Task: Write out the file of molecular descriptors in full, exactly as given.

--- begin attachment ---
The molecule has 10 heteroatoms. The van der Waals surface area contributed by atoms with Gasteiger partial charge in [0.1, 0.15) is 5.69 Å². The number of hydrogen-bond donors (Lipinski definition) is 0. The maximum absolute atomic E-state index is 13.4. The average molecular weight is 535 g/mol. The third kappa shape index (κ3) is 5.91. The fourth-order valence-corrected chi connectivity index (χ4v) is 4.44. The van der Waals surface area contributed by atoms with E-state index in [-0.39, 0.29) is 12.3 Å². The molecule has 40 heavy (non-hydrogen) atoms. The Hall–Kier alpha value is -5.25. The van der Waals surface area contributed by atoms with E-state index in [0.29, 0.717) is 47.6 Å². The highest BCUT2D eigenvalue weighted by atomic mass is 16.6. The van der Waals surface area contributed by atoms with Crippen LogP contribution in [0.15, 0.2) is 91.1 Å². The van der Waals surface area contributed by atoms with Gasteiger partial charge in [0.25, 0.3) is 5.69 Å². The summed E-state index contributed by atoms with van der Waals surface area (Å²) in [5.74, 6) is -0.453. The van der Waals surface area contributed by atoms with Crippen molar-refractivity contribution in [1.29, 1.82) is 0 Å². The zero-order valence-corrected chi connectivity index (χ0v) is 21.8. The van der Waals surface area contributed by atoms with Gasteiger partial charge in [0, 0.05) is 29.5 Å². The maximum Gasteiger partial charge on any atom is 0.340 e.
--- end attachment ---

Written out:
The molecule has 10 heteroatoms. The van der Waals surface area contributed by atoms with Gasteiger partial charge in [0.1, 0.15) is 5.69 Å². The number of hydrogen-bond donors (Lipinski definition) is 0. The maximum absolute atomic E-state index is 13.4. The average molecular weight is 535 g/mol. The third kappa shape index (κ3) is 5.91. The fourth-order valence-corrected chi connectivity index (χ4v) is 4.44. The van der Waals surface area contributed by atoms with E-state index in [-0.39, 0.29) is 12.3 Å². The molecule has 40 heavy (non-hydrogen) atoms. The Hall–Kier alpha value is -5.25. The van der Waals surface area contributed by atoms with E-state index in [0.29, 0.717) is 47.6 Å². The highest BCUT2D eigenvalue weighted by atomic mass is 16.6. The van der Waals surface area contributed by atoms with Crippen LogP contribution in [0.15, 0.2) is 91.1 Å². The van der Waals surface area contributed by atoms with Gasteiger partial charge in [0.25, 0.3) is 5.69 Å². The summed E-state index contributed by atoms with van der Waals surface area (Å²) in [5.74, 6) is -0.453. The van der Waals surface area contributed by atoms with Crippen molar-refractivity contribution in [1.29, 1.82) is 0 Å². The zero-order valence-corrected chi connectivity index (χ0v) is 21.8. The van der Waals surface area contributed by atoms with Gasteiger partial charge in [0, 0.05) is 29.5 Å². The maximum Gasteiger partial charge on any atom is 0.340 e.